For the sixth post in our Producers Series, we spoke with Peter Batinski, Head of Sour and Specialty Beers at Hi-Wire Brewing, based in Asheville, North Carolina. Hi-Wire Brewing, one of SōRSE’s lighthouse customers for one of our hop-derived water-soluble products, Hop Haze, is known for creating balanced, approachable lagers and ales and utilizing the freshest of ingredients for its seasonal offerings.
Batinksi is responsible for designing, maintaining, and packaging all sour and specialty beers as well as working with a small team of brewers on R & D initiatives. In this piece, Batinski shares a bit of Hi-Wire’s history, the challenges that come with upgrading their production facility, how the team comes up with new beer ideas or styles, and why they are using SōRSE’s Hop Haze emulsion in a few of their beers.
Can you start by sharing Hi-Wire’s background and history?
Hi-Wire opened in the summer of 2013. There were a few people in Asheville who wanted to start a new brewery, so they went ahead and purchased Craggie Brewing. Hi-Wire’s owners kept on a lot of Craggie’s employees and started making their own beer, which was much different from Craggie’s. Since then, Hi-Wire has expanded considerably. We’ve opened a number of taprooms in areas and neighborhoods that are being revitalized; we’ll be opening a ninth this coming year. We’ve had a big growth spurt over the past three years. It’s an indicator that the business model is working.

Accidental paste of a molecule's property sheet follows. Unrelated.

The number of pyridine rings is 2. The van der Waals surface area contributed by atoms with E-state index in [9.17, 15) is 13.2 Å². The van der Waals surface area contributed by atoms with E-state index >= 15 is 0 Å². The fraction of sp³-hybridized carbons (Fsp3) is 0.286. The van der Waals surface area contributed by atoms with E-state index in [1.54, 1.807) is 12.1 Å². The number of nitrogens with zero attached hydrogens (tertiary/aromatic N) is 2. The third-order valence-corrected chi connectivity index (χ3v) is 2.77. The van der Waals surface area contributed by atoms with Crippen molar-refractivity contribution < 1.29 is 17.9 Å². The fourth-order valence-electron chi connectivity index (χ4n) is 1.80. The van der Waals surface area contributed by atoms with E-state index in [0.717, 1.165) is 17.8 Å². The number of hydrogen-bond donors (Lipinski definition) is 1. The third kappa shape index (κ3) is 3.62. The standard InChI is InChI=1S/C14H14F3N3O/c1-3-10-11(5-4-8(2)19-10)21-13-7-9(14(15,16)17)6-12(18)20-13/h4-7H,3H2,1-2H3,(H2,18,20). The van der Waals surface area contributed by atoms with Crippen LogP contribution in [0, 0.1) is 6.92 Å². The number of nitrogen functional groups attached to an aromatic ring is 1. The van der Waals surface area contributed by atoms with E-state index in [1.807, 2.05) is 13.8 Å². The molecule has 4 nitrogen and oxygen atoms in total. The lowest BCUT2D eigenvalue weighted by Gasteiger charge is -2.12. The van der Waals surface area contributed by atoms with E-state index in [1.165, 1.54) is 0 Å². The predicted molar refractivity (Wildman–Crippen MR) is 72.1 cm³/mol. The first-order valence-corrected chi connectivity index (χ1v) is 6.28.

Currently we are in the process of revamping the original Craggie Brewing facility and installing all new equipment.